Here is another recipe:

First, coat the metal with a mixture of borax flux and water, and heat up with the torch. Quench in boiling water. Usually the more interesting colours appear on the back side of the sheet. Depending on what type of flux is used (borax cone ground, and mixed with water, or liquid flux like “Batterns”), you’ll get various results, from a deep burgundy with streaks of orange to a more mottled pattern:

And for a different mottled effect, try sprinkling salt on the metal as you are heating it up. Keep the flame on only until the grains of salt melt, then quench in boiling water right away. Results vary. On this sample, there are intricate patterns of purple and rose tones mixed with some smoky greys.

Sometimes, I like to texture the metal before coloring it; it adds more depth and another layer of interest to the design. There are many types of surface treatments available. In these examples, I used etching and roll-printing:

Important note: Don’t pickle your metal, as the pickling solution would remove the patina!

This heat patina is stable and fairly tough, so it does not really require much protection, especially if the patinated metal is in a recessed area that will prevent scratches. Otherwise a thin coat of soft beeswax will work well.

Now, if you consider yourself a control freak, these techniques are probably not for you! As with most patinas, results are not always consistent, and are difficult to predict, but that’s the beauty of it, and for me that’s the fun of it too. Factors such as the gauge of the metal, the intensity of the flame, or the temperature of the water will affect the results, so keep experimenting!

Stuck for an idea?

Frottage is a useful technique for finding inspiration when you have “designer’s block”. I learnt about this technique when I was studying jewellery many years ago, and I have been sharing it with my own students ever since.

This technique was developed by the Surrealist painter Max Ernst in 1925. One day, tired of staring at his blank canvas, he was looking at the wooden floor and daydreaming, and the lines and the marks on the floor started morphing into various images. He decided then to lay sheets of paper on the floor and to rub (frottage comes from the French frotter – to rub) the paper over the textured surface with a pencil. From these, Ernst was inspired to create a series of drawings, called Histoire naturelle.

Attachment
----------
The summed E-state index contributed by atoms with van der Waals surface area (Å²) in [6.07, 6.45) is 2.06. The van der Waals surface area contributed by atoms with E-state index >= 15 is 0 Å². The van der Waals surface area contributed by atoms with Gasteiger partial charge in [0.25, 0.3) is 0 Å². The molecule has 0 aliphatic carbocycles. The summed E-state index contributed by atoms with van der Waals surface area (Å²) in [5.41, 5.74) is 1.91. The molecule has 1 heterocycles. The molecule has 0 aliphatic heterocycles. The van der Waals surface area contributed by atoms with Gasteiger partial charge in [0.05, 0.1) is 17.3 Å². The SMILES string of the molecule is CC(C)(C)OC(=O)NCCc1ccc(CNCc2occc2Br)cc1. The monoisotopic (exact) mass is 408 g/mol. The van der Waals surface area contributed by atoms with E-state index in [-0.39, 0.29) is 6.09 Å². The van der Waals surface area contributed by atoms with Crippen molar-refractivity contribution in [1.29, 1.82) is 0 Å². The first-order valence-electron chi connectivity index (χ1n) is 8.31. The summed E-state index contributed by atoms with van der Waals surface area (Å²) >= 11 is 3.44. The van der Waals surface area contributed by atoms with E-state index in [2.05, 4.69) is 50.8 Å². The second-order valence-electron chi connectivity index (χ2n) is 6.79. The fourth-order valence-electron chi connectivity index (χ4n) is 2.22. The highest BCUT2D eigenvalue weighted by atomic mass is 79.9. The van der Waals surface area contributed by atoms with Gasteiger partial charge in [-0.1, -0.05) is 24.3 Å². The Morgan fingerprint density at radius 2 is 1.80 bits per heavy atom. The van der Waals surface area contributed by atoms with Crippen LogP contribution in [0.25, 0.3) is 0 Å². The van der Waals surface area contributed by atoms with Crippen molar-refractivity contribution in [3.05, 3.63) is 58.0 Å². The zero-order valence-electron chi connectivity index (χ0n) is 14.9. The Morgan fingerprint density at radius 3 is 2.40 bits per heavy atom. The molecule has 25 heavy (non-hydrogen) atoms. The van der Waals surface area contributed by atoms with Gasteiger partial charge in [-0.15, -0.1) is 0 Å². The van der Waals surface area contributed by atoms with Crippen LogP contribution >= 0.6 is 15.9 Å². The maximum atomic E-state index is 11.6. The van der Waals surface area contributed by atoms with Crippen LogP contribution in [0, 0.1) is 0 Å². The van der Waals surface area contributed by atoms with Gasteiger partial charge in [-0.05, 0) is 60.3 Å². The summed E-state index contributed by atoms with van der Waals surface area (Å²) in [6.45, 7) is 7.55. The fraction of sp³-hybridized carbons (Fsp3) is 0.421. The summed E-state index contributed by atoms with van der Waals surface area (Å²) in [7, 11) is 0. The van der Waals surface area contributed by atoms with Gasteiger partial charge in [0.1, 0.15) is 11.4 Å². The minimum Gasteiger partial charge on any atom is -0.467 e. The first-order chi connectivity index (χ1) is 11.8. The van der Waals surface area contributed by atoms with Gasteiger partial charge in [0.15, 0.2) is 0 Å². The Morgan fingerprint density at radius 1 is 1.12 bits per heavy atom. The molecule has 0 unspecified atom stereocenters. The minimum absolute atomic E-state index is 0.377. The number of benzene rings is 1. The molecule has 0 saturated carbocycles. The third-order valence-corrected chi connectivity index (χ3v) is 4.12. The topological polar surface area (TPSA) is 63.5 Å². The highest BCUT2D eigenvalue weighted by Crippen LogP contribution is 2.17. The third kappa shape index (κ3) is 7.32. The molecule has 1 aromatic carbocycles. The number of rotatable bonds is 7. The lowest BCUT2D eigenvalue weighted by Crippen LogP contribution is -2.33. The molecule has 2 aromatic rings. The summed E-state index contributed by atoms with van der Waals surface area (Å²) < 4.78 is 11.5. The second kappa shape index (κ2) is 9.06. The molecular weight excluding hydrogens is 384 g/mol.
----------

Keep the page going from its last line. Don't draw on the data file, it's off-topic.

Max Ernst, from “Histoire Naturelle”, 1926.
MoMA, New York

Here is how I channel my inner Max Ernst:

I walk around my studio, or I go outside and “collect” textures. I just rub the surfaces through sheets of paper, randomly. The key is to work fast, without thinking too hard. It does not matter if the patterns overlap.

Rubbings can be found anywhere: on a concrete walkway, a crate, a brick wall, a metal grate, etc. Natural materials (i.e., leaves, bark, etc.) work well too. Tools, kitchen utensils, lettering, anything goes!

Here is my favourite pencil for this, a very fat and very soft pencil (6B):

I use the frottage technique in different ways. Sometimes, I simply look at the patterns on the sheet, until images emerge; this can serve as a point of departure for some ideas or sketches for future jewellery pieces.

Or, if I want to focus more specifically on textures or surface ornamentation – which I love to incorporate in my work – I pick out areas of the rubbings that appeal to me. Almost any pattern can be translated into metal, using various stamping tools, or techniques like etching, roll-printing, cuttlebone casting, etc. So I grab pieces of scrap metal, stamping tools, hammers, and start experimenting. Or some other times, I cut and paste various areas of the sheets and start assembling them to form necklaces, brooches, rings, whatever inspires me. You could also scan the sheets, and manipulate the shapes further with your computer. Again, the key it not to think too much or to worry about how it can actually be made.

This really works. Thank you Max Ernst! Start experimenting, and have fun. And you’ll probably come up with more ways of using the frottage technique.

D. Bréchault : Brooch “Poppies on the Meseta” – Silver, poppy jasper.
Textures made using various techniques: roll-printing, reticulation, stamping.